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Glossary

Faculties are a subset of areas of study, namely the disciplines that are commonly known to be either more difficult or more virtuous to learn than others. Though faculties may be more difficult for one to learn, generally all subjects are fitting for Christian women of average intelligence. Faculties are also more closely aligned with virtuous subjects, which van Schurman identifies later.

Faculties- “By the word letters we understand the knowledge of languages, history, and all disciplines, not only the higher, which they call faculties, but also the lower, which they call philosophic sciences” (25).

Example: I feel fulfilled when I study a new language-- it is a faculty, so it is both challenging and rewarding to me. It brings me closer to knowing true moral virtue!

Philosophic sciences are disciplines of study that fall lower in value than faculties. This could mean that they are either fairly simple or they are lower in value with respect to virtues. However, they are still fit to be studied.

Philosophic Sciences– “By the word letters we understand the knowledge of languages, history, and all disciplines, not only the higher, which they call faculties, but also the lower, which they call philosophic sciences” (25).

Example: Studying natural philosophy sure is interesting, but it is a bit too easy for me and I am riddled with worry that I am straying from God’s light! I will study a faculty discipline next.

The study of letters means to conscientiously devote oneself to learning a specific academic discipline, or simply to educate oneself, presumably independently.

Study of Letters– “Study, I say … is here assumed to be the diligent and eager application of the mind” (25).

Example: I am studying letters about the higher faculties when I read a history book about the Roman Empire and apply my knowledge of this subject to my knowledge of modern day.

For something to be expedient or fitting, that thing or activity is something that arouses joy, excitement, and/or enthusiasm for life in its subject. It is not necessary for the activity to be required for our salvation, but it ought to at least inspire meaning in our lives that fills us with love.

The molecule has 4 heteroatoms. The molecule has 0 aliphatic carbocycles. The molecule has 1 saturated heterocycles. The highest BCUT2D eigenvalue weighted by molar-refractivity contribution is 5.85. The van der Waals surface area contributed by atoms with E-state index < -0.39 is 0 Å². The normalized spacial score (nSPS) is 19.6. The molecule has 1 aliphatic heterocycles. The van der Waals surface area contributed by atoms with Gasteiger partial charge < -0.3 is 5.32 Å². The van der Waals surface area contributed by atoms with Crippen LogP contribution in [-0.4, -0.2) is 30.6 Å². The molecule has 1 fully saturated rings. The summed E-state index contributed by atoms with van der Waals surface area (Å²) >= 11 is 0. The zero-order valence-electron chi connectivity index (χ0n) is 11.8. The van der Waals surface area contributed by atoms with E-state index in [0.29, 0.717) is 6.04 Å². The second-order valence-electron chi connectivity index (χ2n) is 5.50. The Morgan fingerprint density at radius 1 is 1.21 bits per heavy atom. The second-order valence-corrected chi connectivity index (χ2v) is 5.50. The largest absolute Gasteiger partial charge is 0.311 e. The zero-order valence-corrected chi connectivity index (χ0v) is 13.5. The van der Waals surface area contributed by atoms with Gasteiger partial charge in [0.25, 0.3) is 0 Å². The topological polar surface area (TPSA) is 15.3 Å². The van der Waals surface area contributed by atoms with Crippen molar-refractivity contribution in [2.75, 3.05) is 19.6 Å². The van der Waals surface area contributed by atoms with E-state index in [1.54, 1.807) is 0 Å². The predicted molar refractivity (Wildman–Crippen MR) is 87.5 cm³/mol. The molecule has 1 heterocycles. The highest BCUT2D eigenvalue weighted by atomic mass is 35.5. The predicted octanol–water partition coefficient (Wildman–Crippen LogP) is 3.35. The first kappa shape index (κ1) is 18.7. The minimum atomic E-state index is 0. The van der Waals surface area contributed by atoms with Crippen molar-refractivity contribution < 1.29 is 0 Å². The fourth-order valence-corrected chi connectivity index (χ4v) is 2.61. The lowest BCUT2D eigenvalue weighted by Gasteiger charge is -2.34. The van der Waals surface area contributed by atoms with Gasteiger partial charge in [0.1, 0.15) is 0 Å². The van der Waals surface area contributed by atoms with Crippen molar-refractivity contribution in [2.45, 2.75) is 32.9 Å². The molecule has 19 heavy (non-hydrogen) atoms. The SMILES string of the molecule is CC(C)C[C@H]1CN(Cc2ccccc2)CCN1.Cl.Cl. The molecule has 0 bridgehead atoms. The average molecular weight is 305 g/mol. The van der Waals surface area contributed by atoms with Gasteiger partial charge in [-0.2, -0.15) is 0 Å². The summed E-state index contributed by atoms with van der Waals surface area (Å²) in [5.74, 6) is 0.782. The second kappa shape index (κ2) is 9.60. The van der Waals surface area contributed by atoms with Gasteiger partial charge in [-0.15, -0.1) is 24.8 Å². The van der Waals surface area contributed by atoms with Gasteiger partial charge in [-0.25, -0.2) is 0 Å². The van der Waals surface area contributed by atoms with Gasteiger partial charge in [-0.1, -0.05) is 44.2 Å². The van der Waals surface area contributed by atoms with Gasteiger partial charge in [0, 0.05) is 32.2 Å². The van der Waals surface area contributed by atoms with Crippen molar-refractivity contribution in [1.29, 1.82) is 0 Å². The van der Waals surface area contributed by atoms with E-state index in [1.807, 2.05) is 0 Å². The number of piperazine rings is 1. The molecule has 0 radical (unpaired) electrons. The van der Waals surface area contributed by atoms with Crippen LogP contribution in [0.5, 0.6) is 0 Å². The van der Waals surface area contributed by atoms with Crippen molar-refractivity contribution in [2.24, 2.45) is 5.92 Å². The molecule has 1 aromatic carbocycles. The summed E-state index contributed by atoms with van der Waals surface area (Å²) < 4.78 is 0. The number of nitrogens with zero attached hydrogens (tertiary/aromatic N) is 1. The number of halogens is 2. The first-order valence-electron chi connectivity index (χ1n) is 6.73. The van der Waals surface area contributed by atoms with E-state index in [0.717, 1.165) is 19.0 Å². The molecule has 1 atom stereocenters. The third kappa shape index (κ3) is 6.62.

Fitting/Expedient– “not as whether the study of letters is appropriate, requisite, or precisely necessary to eternal salvation, nor indeed as a good that makes for the essence itself of happiness in this life, but as an occupation or means that can contribute to our integrity in this same life and, to a degree, through the contemplation of very beautiful things, move us that much more easily to love of God and to eternal salvation” (27).

Example: It is expedient for me to play with my cats because this activity inspires in me a type of transcendent joy that leads me to a state of love for life and all living creatures.

Honorable disciplines are subjects of study that are considered universally good for humanity, focusing especially on those that were valued in Ancient Greek scholasticism. It is essential for these subjects to be studied by women according to their capabilities and needs so they are not misunderstood.

Honorable Disciplines “all honorable disciplines, or the whole circle of liberal arts … is entirely fitting to a Christian woman … but it must be in accordance with the dignity and nature of the science or art and also in accordance with the girl’s or woman’s capability and fortune so that what is to be learned may follow in its own order, place, and time and be properly connected” (26).